Tag Archives: Mike Nock New Quintet

THINGS HAPPEN — A FEW WORDS ON WANG

Kurt Elling

Impish humour: Kurt Elling the showman.

REVIEW: WANGARATTA JAZZ 2010

ROGER MITCHELL attempts to sum up Australia’s major festival of improvised music in a few words

WHEN Mike Nock’s New Quintet opened the 21st annual jazz festival at Wangaratta on Friday, the pianist told the audience, “This is jazz. Things happen.”

It was good advice. The festival program had not seemed to promise as much as in recent years. But things happen.

By midnight Saturday, a damp but satisfied audience left Wangaratta Performing Arts Centre still reverberating from a fiery set by saxophonist Oliver Lake’s organ quartet – the festival’s first experience of a Hammond B3 organ.

Patrons did not know a rubber band applied by Melbourne saxophonist Adam Simmons had repaired Oliver Lake’s sax in time for the visiting US quartet to deliver ferocious and virtuosic swing – topping its Friday night outing.

And by midnight Sunday two full houses had been amazed and entranced by the vocal agility and showmanship of Kurt Elling, with his impish humour and homage to jazz greats such as Dexter Gordon.

Belgian pianist Jef Neve’s trio took the international honours with lyricism, excitement and daring, closely followed by Tokyo’s Sisia Natuna, who provided an engrossing set with former Melbourne pianist/composer Aaron Choulai.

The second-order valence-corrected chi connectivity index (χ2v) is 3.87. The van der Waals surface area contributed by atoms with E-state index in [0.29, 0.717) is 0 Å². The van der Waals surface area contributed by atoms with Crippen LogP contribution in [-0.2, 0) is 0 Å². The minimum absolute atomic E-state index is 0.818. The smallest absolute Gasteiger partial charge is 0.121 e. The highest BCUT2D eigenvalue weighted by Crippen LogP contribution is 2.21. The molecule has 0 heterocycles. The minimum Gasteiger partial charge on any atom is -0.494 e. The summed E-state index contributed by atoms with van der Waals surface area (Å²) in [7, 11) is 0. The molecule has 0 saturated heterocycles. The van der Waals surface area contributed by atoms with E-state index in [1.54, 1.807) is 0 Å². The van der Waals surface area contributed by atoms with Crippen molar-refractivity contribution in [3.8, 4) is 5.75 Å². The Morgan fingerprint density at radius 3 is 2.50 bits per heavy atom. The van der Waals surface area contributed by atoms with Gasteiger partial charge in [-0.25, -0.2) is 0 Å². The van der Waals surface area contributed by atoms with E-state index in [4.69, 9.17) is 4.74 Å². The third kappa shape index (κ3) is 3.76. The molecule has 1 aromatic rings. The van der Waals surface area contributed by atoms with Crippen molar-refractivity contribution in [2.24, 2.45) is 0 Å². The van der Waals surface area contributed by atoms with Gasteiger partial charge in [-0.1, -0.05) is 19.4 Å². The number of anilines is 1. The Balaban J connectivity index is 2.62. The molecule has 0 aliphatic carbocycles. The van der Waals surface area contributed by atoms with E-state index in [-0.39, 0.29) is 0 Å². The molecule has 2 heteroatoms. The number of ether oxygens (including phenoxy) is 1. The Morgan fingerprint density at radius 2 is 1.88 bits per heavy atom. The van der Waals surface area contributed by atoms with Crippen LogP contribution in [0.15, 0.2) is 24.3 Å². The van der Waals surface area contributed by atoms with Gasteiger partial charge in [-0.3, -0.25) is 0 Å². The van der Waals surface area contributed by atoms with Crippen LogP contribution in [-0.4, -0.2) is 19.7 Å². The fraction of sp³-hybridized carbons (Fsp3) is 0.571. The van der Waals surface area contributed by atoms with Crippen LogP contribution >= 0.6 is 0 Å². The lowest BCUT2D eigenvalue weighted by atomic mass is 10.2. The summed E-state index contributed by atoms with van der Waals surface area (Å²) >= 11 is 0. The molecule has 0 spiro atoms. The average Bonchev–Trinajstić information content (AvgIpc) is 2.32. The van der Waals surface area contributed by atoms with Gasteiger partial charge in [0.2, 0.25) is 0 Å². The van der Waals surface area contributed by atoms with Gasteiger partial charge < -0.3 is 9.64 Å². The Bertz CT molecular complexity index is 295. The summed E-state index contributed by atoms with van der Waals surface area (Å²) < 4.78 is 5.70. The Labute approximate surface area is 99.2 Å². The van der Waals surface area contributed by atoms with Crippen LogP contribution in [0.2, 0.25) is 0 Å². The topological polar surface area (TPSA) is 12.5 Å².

It would have been good to hear New York-based Portuguese vocalese singer Sara Serpa exploring more diverse territory.

The inventiveness of Australian musicians was highlighted in pianist composer Stu Hunter’s suites The Muse and The Gathering, with trombonist James Greening’s primal solo a monument to brass.

From Perth, Johannes Luebbers conducted a superb dectet in entrancing and original compositions. The Ian Date Quartet delivered delightful hot jazz and the controlled dynamics of Joe Chindamo’s trio took Simon and Garfunkel’s beautiful song America to new heights.

Sunday’s treats included a nostalgic brass outing from Bob Barnard and his UK mate Roy Williams, a sublime Greg Coffin Trio set and an engaging performance by Andrea Keller’s quartet.

Mike Nock, whose quintet opened with energy and ended in glorious disarray, was correct. At Wangaratta Jazz, things happen.

An abridged version of this review appeared in Melbourne’s Herald Sun on Tuesday, November 2, 2010
Roger Mitchell will be posting more festival reviews on ausjazz.net soon.

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WANGARATTA JAZZ 2010 — MIKE NOCK NEW QUINTET

Mike Nock's New Quintet

Mike Nock's New Quintet

GIG: Wangaratta Performing Arts Centre Theatre, Friday, Oct. 29, 8pm

Mike Nock piano, Karl Laskowski tenor sax, Ben Waples acoustic bass, James Waples drums, Phil Slater trumpet

AFTER the vibrant, energetic opening piece, Hop, Skip, Jump, Mike Nock told the audience, “This is jazz. It may seem to be arranged, but things happen. It’s spontaneous. So it’s always going to be new to us.” But this ensemble — yet another group for the irrepressible Nock — was so tight it was hard to believe they had not rehearsed a set script for weeks. Nock can immediately take a piece to a higher level and he did so here, with sweeping vistas and ringing chords to hang suspended.